Dutch houses in NYC: Adriance Farmhouse
Queens - NY Travel Blog› entry 842 of 1090 › view all entries
My car was once more due for maintenance. The dealership had warned me this would be a big one, and it would take a long time to process. So, I delivered the blue Mazda at 9:30 pm at my dealer in Queens. To my surprise I got a call around noon that it was ready. This gave me some time to do some sightseeing in Queens.
I decided to visit another site from my book "Exploring Historic Dutch New York", see also (here, and here): the Adriance Farmhouse. The history of this farm goes back to 1772 when Jacob and Catherine Adriance built the first part of the farm on land that had come in the Adriance family around 1697.
In 1920 the farm was sold to the state, and became later a therapeutic hospital. This probably saved the structure from demolition, since all around the farm Queens was growing and developing. Later the farm was turned into a museum, the Queens County Farm Museum. Due to this development the Adriance Farmhouse is still operating as a farm, and probably the oldest still operating farm in the state. The Adriance House is currently a New York City Landmark and registered as a National Historic Place.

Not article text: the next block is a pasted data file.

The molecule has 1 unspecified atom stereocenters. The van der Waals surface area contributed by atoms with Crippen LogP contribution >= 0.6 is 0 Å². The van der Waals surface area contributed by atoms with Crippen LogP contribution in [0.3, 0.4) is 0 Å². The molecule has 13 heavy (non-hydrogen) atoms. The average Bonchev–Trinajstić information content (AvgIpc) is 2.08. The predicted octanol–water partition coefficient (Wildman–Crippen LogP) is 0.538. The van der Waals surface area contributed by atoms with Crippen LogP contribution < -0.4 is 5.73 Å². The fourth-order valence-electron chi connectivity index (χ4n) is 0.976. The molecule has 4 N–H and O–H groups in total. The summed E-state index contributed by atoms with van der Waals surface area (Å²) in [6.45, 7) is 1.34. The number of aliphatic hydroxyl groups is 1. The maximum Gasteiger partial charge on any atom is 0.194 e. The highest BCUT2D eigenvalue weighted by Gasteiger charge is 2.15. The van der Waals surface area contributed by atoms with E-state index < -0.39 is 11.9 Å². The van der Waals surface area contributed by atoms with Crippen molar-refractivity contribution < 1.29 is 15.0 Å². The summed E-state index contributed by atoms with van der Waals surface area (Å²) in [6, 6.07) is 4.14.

The farm museum is like an island in the city. Like the other historic Dutch houses it is surrounded by the modern buildings, industries, and roads. But because there is still a lot of farm land it actually feels like being in the country side. The museum collection of cows, chickens, goats, even alpacas, and the fields contribute to that feeling too.
At the time I arrived the farm house was, unfortunately closed, according to a sign at the door. When I stared through the windows I saw some people inside the farm. When I walked past the main entrance the door opened and the people I had seen walked out and told me I could have a look. I thought these persons belonged to the museum's staff, so I walked into the farm and looked around, enjoying the fact that I was the only guest. Later, I found out that the persons that kindly "allowed" me to go inside were just visitors too.
More pictures below!